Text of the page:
An SAS trooper, Corporal Shane, wrestled an LN later named as Mullah Jalil Akhund (Jalil), to the ground. After being initially compliant, Jalil tried to grab the trooper’s weapon, so the trooper shot him dead. Masters says Corporal Shane thought he was wrestling with Hekmatullah. Each man allegedly struggled to bring his weapon to bear and Jalil was shot under the chin.

Another LN, named as Mullah Janan Akhund (Janan), was seen talking on a radio as an Australian helicopter approached the area. That LN failed to comply with orders to stop and appeared to be manoeuvring to a covered position so was shot dead. Masters alleges Janan was shot by Corporal Ben (Oakes and Clark later identified this soldier as Ben Roberts-Smith).

Oakes and Clark state that the IO report said troops acted within the ISAF ROE they were using but noted they were not using Australian ROE. They also reported that the IO stated that the troops’ assessment that the Afghan man was demonstrating insurgent tactics, techniques and procedures was based on their own experience rather than any approved criteria. Notes accompanying the report recommended it not be made public.

In the second report, Oakes and Clark state, citing a briefing paper (no date given) for Minister of Defence David Johnston, that Janan was ‘assessed by SOTG members to be manoeuvring to gain tactical advantage through a covered position and potentially accessing a cache of weapons’. Janan was allegedly shot multiple times in the head and chest by two Australians, one of whom was purportedly Corporal Roberts-Smith. The briefing reportedly stated ‘The scope of the legal concept of direct participation in hostilities … is necessarily subjective in nature … there is no compelling reason to second-guess the judgement of the soldiers involved’.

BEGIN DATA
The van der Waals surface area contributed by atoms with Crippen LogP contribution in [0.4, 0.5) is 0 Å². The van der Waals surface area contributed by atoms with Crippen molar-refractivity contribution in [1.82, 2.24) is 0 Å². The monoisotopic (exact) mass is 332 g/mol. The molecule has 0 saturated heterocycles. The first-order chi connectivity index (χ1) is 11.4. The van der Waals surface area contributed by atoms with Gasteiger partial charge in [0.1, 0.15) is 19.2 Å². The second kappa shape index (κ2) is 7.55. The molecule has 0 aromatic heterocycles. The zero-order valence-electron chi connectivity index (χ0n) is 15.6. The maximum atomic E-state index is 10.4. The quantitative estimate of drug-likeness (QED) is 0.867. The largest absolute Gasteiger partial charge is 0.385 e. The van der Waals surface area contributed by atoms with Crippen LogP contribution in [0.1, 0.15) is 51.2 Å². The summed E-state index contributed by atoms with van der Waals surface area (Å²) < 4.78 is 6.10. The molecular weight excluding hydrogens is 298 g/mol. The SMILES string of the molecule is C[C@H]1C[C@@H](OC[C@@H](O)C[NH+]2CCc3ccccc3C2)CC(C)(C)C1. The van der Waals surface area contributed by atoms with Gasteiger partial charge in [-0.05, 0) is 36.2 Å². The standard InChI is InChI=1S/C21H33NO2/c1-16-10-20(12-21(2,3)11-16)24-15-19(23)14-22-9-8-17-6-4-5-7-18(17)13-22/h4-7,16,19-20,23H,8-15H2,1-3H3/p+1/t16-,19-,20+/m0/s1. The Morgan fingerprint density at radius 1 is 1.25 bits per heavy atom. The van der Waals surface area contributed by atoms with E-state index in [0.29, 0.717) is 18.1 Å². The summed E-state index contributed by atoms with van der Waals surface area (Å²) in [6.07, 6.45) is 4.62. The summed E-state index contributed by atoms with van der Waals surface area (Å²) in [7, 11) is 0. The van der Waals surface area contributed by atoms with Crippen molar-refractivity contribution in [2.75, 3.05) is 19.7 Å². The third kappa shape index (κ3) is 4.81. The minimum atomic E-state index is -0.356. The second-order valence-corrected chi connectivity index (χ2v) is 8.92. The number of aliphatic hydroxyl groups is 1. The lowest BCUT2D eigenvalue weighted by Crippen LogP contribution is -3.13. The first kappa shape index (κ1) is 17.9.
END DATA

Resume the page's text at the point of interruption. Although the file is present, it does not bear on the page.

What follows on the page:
Journalists say the IO report identified ‘a number of concerns in relation to the application of Australian ROE with respect to individuals taking a direct part in hostilities’. They claim this prompted CDF to issue clarification of ROE in April 2013.

Senate Estimates Brief: During the operation, an insurgent leader known to have been involved in improvised explosive device attacks in Uruzgan province was detained. The insurgent leader was one of 12 persons of interest detained during the operation. Eleven people were later released after initial questioning indicated there was insufficient evidence to support their continued detention. The Brief stated: The Inquiry Officer found that the operation was appropriately authorised and that two Afghan nationals were engaged and killed within the ROE. The inquiry report has not been released in order to protect the safety of Australian and coalition personnel who remain in Afghanistan.

D Oakes and S Clark, ‘ What the documents reveal about killings of unarmed Afghans: on the hunt for deadly Afghan soldier, two men killed’, ABC News (online), 11 July 2017.